Custody Questions: 8 Questions You Should Ask Your Child Custody Lawyer
Child custody cases are challenging for everyone involved. If you are like most parents, you want what is best for your child, but you may believe you are what’s best.
Due to the emotional nature of these cases, seeing clearly isn’t just challenging; it’s nearly impossible. This is why most experts recommend hiring a child custody lawyer.
Upon hiring an attorney for help with your case, there are certain questions you need to ask. Keep reading to learn what those questions are and why they are so important.
1. What is the Difference in Physical Custody vs. Legal Custody?
If you are given legal custody of your child, you make decisions on their behalf. If you have physical custody of your child, it means the child lives with you.
Parents may have legal custody, even if they don’t have physical custody. As a result, you need complete knowledge of the custody options available, such as bird’s nest custody, shared custody, sole custody, etc. An attorney can help you figure out what choice is right for your situation.
2. What Factors Do the Courts Consider When Deciding on Child Custody Cases?
Most courts base their decisions on what is in your child’s best interest. This is done by using the Child’s Best Interest Standard.
Some examples of what this considers includes:
- Each parent’s mental and physical health
- The child’s individual needs (if any)
- The child’s wishes
- If there is evidence of drug or alcohol abuse
- Community adjustment factors
While the factors vary from state to state, courts usually consider the stability of the home environment offered by each parent. They also acknowledge each parent’s commitment and interest in caring for the child.
3. Do You Need to File for Child Custody Pro Se?
When you file for child custody pro se, it means you represent yourself while in court. Even if you have gone through the process before, you should seek the counsel of a qualified family law attorney. This is particularly important if your ex has legal representation.
You can also have an attorney help you file the needed paperwork. They can provide advice and guidance, so you are prepared to go to court and represent yourself.
4. Is One Parent More Likely to Get Custody Than the Other?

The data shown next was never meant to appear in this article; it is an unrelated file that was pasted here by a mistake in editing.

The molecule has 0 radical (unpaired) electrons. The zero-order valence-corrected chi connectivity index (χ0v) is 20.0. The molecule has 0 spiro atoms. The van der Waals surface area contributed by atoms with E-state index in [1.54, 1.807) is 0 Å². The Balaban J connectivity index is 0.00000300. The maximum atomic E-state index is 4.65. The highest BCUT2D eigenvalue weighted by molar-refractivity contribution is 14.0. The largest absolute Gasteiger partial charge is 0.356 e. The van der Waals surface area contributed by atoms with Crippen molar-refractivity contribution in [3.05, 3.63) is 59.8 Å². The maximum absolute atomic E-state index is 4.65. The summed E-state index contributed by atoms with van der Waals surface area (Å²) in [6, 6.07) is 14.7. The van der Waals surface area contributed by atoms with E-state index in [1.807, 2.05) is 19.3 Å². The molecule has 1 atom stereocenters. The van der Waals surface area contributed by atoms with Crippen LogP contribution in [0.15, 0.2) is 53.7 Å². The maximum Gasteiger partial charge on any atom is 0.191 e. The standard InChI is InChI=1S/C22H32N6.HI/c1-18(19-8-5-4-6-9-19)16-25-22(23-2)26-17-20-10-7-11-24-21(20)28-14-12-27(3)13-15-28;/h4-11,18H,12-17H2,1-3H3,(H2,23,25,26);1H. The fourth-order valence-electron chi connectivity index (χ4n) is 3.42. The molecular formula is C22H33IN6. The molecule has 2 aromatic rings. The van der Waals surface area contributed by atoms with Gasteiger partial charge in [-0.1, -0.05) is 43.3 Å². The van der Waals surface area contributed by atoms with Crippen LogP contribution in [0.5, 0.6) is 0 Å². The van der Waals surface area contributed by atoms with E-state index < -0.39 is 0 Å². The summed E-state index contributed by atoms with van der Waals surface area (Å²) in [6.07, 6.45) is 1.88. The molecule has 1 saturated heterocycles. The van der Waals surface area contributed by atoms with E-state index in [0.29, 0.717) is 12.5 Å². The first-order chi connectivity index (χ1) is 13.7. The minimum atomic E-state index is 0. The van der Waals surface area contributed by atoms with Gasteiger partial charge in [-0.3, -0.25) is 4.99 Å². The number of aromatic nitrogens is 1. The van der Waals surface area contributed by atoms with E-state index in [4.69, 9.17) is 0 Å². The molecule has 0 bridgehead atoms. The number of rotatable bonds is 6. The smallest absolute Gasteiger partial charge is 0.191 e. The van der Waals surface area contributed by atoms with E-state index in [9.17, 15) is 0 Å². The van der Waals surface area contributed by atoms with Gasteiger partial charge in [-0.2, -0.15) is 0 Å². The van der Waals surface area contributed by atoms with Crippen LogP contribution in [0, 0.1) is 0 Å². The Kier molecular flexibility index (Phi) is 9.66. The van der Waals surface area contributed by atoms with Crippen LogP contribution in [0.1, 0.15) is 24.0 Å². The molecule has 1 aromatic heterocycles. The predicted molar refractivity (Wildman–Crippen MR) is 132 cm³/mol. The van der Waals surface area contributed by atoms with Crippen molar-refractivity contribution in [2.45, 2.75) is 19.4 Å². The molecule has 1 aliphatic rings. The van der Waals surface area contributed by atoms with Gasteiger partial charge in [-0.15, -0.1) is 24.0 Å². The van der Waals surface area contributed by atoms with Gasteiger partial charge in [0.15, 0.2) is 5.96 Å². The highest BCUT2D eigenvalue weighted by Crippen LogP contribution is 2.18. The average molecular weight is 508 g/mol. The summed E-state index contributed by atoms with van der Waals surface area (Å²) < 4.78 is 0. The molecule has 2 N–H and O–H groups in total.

Based on past cases, there are several states where the law was inclined to award custody to the mother rather than the father. However, today, laws have been changed to be gender-neutral. What this means is that the law regarding custody doesn’t lean to one parent over the other based on their gender alone.
Some states will give sole custody to an unmarried mother. This is especially the case if paternity hasn’t been determined or if the father hasn’t filed for custody rights.
Sometimes, fathers won’t request these rights. That’s because they assume the child’s mother will be awarded sole custody.
However, today, this isn’t the case. There are several cases where a father has won a custody case after filing a petition in court.
5. Who Determines Child Visitation Schedules?
Several people play a role when determining the schedule for child visitation. However, the court has the final say over both visitation and custody.
The court prefers that the parents of the child negotiate the visitation schedules alone; however, some states make it necessary for you to engage in mediation before the court issues the legal custody order. You may also be required to attend parenting classes.
After custodial rights have been assigned, the custodial parent can decide what visitation the other parent receives. While this is true, it must comply with the court order issued.
The parenting time schedule or voluntary visitation has to be submitted to the court to be approved. If parents are unable to agree, the court intervenes and creates a schedule based on the child’s best interests.
6. Do You Need to Seek a Temporary Custody Order?
Some states require you to have a temporary child custody order during the time between your separation and your divorce of the couple. There are other situations; this is advisable.
For example, if one parent is ill, in the hospital, or in the military, the temporary custody order may be necessary.
7. Is Hiring an Attorney Required for Child Custody Cases?
Any child custody case may become complicated and bitter if emotions begin to run high. An experienced and skilled attorney can help you understand your rights and help you prepare for the custody claim.
The attorney you hire can also negotiate on your behalf with the other parent. Even if you can decide on custody amicably, your attorney will help you with the paperwork and filing for the case.
While all this is true, it is not a legal requirement that you hire an attorney.
8. How Long Will Your Case Take?
Unfortunately, there’s no way your attorney can answer this question with absolutes. Several factors may impact how long your case takes.
Have You Found the Right Child Custody Lawyer?
There are several factors you need to consider when hiring a child custody lawyer. While this is true, you are going to be better off with this legal representation, then without it.
If you need help with your child custody case or any family law matter, contact us today. Our team can help you understand your rights and what you need to do during the case. Knowing what to expect and do will help you through this complex and emotional process.